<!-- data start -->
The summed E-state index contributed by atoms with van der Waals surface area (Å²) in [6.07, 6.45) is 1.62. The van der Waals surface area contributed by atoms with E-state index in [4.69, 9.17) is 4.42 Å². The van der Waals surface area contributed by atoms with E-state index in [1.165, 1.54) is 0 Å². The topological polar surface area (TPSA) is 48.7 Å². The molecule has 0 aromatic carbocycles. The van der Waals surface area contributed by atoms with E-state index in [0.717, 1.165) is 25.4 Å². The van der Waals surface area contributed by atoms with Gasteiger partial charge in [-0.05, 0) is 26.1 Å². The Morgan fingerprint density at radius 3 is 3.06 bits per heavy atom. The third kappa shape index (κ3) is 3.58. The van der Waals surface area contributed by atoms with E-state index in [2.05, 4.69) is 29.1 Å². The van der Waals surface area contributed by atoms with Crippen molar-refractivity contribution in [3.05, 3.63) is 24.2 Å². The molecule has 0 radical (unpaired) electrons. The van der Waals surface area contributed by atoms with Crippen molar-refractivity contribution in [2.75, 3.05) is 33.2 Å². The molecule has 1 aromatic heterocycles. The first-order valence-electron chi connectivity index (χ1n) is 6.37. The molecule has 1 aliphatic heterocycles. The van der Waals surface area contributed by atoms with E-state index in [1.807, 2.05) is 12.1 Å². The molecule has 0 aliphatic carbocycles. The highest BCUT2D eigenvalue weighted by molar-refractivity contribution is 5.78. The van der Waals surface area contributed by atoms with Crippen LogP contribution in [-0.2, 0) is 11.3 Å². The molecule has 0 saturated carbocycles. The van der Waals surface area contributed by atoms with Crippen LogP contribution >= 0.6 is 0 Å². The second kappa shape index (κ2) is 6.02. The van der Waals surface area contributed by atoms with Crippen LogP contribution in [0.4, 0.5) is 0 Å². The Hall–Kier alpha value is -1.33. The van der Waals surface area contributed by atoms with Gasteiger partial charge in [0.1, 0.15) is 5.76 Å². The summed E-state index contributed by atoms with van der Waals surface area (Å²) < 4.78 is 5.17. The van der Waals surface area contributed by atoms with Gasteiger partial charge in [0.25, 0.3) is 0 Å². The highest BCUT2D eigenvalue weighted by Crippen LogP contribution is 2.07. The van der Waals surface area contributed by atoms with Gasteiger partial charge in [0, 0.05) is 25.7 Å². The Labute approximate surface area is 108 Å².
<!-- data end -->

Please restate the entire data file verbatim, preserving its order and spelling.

The summed E-state index contributed by atoms with van der Waals surface area (Å²) in [6.07, 6.45) is 1.62. The van der Waals surface area contributed by atoms with E-state index in [4.69, 9.17) is 4.42 Å². The van der Waals surface area contributed by atoms with E-state index in [1.165, 1.54) is 0 Å². The topological polar surface area (TPSA) is 48.7 Å². The molecule has 0 aromatic carbocycles. The van der Waals surface area contributed by atoms with E-state index in [0.717, 1.165) is 25.4 Å². The van der Waals surface area contributed by atoms with Gasteiger partial charge in [-0.05, 0) is 26.1 Å². The Morgan fingerprint density at radius 3 is 3.06 bits per heavy atom. The third kappa shape index (κ3) is 3.58. The van der Waals surface area contributed by atoms with E-state index in [2.05, 4.69) is 29.1 Å². The van der Waals surface area contributed by atoms with Crippen molar-refractivity contribution in [3.05, 3.63) is 24.2 Å². The molecule has 0 radical (unpaired) electrons. The van der Waals surface area contributed by atoms with Crippen molar-refractivity contribution in [2.75, 3.05) is 33.2 Å². The molecule has 1 aromatic heterocycles. The first-order valence-electron chi connectivity index (χ1n) is 6.37. The molecule has 1 aliphatic heterocycles. The van der Waals surface area contributed by atoms with E-state index in [1.807, 2.05) is 12.1 Å². The molecule has 0 aliphatic carbocycles. The highest BCUT2D eigenvalue weighted by molar-refractivity contribution is 5.78. The van der Waals surface area contributed by atoms with Crippen LogP contribution in [-0.2, 0) is 11.3 Å². The molecule has 0 saturated carbocycles. The van der Waals surface area contributed by atoms with Crippen LogP contribution >= 0.6 is 0 Å². The second kappa shape index (κ2) is 6.02. The van der Waals surface area contributed by atoms with Crippen LogP contribution in [0.4, 0.5) is 0 Å². The Hall–Kier alpha value is -1.33. The van der Waals surface area contributed by atoms with Gasteiger partial charge in [0.1, 0.15) is 5.76 Å². The summed E-state index contributed by atoms with van der Waals surface area (Å²) < 4.78 is 5.17. The van der Waals surface area contributed by atoms with Gasteiger partial charge in [0.25, 0.3) is 0 Å². The highest BCUT2D eigenvalue weighted by Crippen LogP contribution is 2.07. The van der Waals surface area contributed by atoms with Gasteiger partial charge in [0, 0.05) is 25.7 Å². The Labute approximate surface area is 108 Å².